Lord Ashcroft's corrected poll paints a very different picture for Ed Miliband. Photo: Getty.
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Ashcroft corrects his Doncaster North poll: Miliband ahead by 29

A weighting error has disproven last week’s headlines – but what happened?

For daily news, polling and predictions, explore our elections site, May2015.com.

Last week, Lord Aschroft created a stir when, in his latest round of constituency polling, he showed Ukip within 12 points of Ed Miliband in Doncaster North. He put the party on 28 per cent, up from 4 per cent in 2010.

But the eagle-eyed Anthony Wells – YouGov's chief political analyst, editor of UK Polling Report, and provider of May2015's historical polling data – spotted an error. The poll was weighted to include too many Tories and too few Labour voters. Ashcroft has always been unerringly impartial in his reporting of his polls, this was a simple data entry error.

The new weightings have put Miliband ahead by 29 per cent, not 12, and give him a higher share of the vote than 2010, rather than a lower one. Our recent, pre-poll suggestion that Miliband could face a battle for his seat now has little support.

The graph below shows how the new poll differs from Ashcroft's previous poll, and the results of the 2010 election.

This wasn't an inconsequential poll. Ashcroft's pre-release tweet was shared on Twitter nearly 600 times.

But how exactly did Ashcroft wrongly weight the poll? There are two steps to creating a representative poll: an initial sampling of the population and then a weighting of them to make sure they are demographically representative (e.g. the correct proportion of age groups, gender, party ID, etc.).

 

The error in Ashcroft's poll was at the weighting stage. His weightings are meant to begin with the 2010 result in Doncaster and make some allowance for the past recall of voters (he asks those he has sampled who they voted for in 2010, which will differ slightly from the actual result). The problem with his first poll was that the past recall numbers for the Tories and Labour were mixed up.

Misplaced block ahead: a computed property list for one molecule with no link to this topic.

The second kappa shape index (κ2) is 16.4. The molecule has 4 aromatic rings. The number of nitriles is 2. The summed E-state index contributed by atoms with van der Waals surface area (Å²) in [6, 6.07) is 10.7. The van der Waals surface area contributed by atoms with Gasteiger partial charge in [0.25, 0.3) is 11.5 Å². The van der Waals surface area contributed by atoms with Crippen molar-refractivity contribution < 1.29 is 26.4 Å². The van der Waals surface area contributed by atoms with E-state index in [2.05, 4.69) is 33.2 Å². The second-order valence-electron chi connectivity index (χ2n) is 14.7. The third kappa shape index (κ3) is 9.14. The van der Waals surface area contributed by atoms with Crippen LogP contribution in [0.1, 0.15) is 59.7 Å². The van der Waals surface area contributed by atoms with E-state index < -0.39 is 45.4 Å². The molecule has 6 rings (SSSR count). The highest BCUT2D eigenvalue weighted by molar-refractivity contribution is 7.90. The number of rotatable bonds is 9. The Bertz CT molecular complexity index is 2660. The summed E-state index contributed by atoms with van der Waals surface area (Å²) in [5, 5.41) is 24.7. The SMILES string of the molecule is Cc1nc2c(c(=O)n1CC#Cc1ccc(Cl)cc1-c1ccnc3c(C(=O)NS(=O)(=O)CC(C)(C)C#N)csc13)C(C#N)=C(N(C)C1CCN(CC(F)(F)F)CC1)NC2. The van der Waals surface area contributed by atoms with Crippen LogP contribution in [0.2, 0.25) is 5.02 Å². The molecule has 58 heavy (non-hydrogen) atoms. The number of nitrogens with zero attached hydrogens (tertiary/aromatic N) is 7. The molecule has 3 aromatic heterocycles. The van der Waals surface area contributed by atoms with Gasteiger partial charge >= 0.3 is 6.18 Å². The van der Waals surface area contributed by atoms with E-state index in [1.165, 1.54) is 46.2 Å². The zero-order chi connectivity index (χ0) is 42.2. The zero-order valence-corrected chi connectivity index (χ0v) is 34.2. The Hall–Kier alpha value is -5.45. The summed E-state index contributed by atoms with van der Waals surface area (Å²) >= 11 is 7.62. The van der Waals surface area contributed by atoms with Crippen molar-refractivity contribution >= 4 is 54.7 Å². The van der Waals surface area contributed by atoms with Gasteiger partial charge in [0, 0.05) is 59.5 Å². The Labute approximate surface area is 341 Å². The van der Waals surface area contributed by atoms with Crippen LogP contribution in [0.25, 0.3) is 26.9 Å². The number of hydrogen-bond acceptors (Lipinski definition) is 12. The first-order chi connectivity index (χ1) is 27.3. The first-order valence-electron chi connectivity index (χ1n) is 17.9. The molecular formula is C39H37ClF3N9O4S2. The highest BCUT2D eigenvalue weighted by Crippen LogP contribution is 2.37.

The new weightings are shown below (here are the tables for the first and second poll). As the graphs show, the old weightings implied the Tories won the seat in 2010. The new weightings are close to the 2010 result (past recall accounts for the slight difference), and mean more Labour voters are in the poll.

May2015 is the New Statesman's new elections site. Explore it for data, interviews and ideas on the general election.

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The Women's March against Trump matters – but only if we keep fighting

We won’t win the battle for progressive ideas if we don’t battle in the first place.

Arron Banks, UKIP-funder, Brexit cheerleader and Gibraltar-based insurance salesman, took time out from Trump's inauguration to tweet me about my role in tomorrow's Women’s March Conservative values are in the ascendancy worldwide. Thankfully your values are finished. . . good”.

Just what about the idea of women and men marching for human rights causes such ill will? The sense it is somehow cheeky to say we will champion equality whoever is in office in America or around the world. After all, if progressives like me have lost the battle of ideas, what difference does it make whether we are marching, holding meetings or just moaning on the internet?

The only anti-democratic perspective is to argue that when someone has lost the argument they have to stop making one. When political parties lose elections they reflect, they listen, they learn but if they stand for something, they don’t disband. The same is true, now, for the broader context. We should not dismiss the necessity to learn, to listen, to reflect on the rise of Trump – or indeed reflect on the rise of the right in the UK  but reject the idea that we have to take a vow of silence if we want to win power again.